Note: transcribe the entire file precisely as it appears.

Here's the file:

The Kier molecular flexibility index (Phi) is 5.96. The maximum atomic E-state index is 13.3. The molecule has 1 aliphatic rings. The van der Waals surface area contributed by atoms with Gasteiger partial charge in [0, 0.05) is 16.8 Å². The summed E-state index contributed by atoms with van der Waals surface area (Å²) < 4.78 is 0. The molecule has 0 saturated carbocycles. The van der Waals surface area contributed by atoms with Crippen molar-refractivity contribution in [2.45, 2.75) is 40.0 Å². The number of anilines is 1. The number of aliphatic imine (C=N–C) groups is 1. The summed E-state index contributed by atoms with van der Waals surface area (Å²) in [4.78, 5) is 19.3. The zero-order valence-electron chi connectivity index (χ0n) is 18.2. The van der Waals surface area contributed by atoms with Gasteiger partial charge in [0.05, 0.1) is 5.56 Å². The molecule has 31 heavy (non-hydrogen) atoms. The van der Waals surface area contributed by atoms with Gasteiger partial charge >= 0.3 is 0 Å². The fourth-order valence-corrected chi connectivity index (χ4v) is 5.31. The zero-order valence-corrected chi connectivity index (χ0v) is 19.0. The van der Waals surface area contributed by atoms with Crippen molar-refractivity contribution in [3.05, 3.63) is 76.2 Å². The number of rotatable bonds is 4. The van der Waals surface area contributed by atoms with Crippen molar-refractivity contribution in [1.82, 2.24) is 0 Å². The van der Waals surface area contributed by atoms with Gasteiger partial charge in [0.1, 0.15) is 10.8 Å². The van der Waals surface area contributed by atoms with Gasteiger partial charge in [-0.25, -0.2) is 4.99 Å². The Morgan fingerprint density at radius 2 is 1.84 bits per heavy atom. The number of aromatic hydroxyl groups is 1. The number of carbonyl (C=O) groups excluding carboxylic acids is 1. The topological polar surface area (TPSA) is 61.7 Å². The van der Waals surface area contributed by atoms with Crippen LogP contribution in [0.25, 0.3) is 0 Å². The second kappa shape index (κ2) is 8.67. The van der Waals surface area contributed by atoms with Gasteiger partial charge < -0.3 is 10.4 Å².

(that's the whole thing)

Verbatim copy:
The Kier molecular flexibility index (Phi) is 5.96. The maximum atomic E-state index is 13.3. The molecule has 1 aliphatic rings. The van der Waals surface area contributed by atoms with Gasteiger partial charge in [0, 0.05) is 16.8 Å². The summed E-state index contributed by atoms with van der Waals surface area (Å²) < 4.78 is 0. The molecule has 0 saturated carbocycles. The van der Waals surface area contributed by atoms with Crippen molar-refractivity contribution in [2.45, 2.75) is 40.0 Å². The number of anilines is 1. The number of aliphatic imine (C=N–C) groups is 1. The summed E-state index contributed by atoms with van der Waals surface area (Å²) in [4.78, 5) is 19.3. The zero-order valence-electron chi connectivity index (χ0n) is 18.2. The van der Waals surface area contributed by atoms with Gasteiger partial charge in [0.05, 0.1) is 5.56 Å². The molecule has 31 heavy (non-hydrogen) atoms. The van der Waals surface area contributed by atoms with Gasteiger partial charge >= 0.3 is 0 Å². The fourth-order valence-corrected chi connectivity index (χ4v) is 5.31. The zero-order valence-corrected chi connectivity index (χ0v) is 19.0. The van der Waals surface area contributed by atoms with Crippen molar-refractivity contribution in [3.05, 3.63) is 76.2 Å². The number of rotatable bonds is 4. The van der Waals surface area contributed by atoms with Crippen molar-refractivity contribution in [1.82, 2.24) is 0 Å². The van der Waals surface area contributed by atoms with Gasteiger partial charge in [0.1, 0.15) is 10.8 Å². The van der Waals surface area contributed by atoms with Gasteiger partial charge in [-0.25, -0.2) is 4.99 Å². The Morgan fingerprint density at radius 2 is 1.84 bits per heavy atom. The number of aromatic hydroxyl groups is 1. The number of carbonyl (C=O) groups excluding carboxylic acids is 1. The topological polar surface area (TPSA) is 61.7 Å². The van der Waals surface area contributed by atoms with Crippen LogP contribution in [0.25, 0.3) is 0 Å². The second kappa shape index (κ2) is 8.67. The van der Waals surface area contributed by atoms with Gasteiger partial charge < -0.3 is 10.4 Å².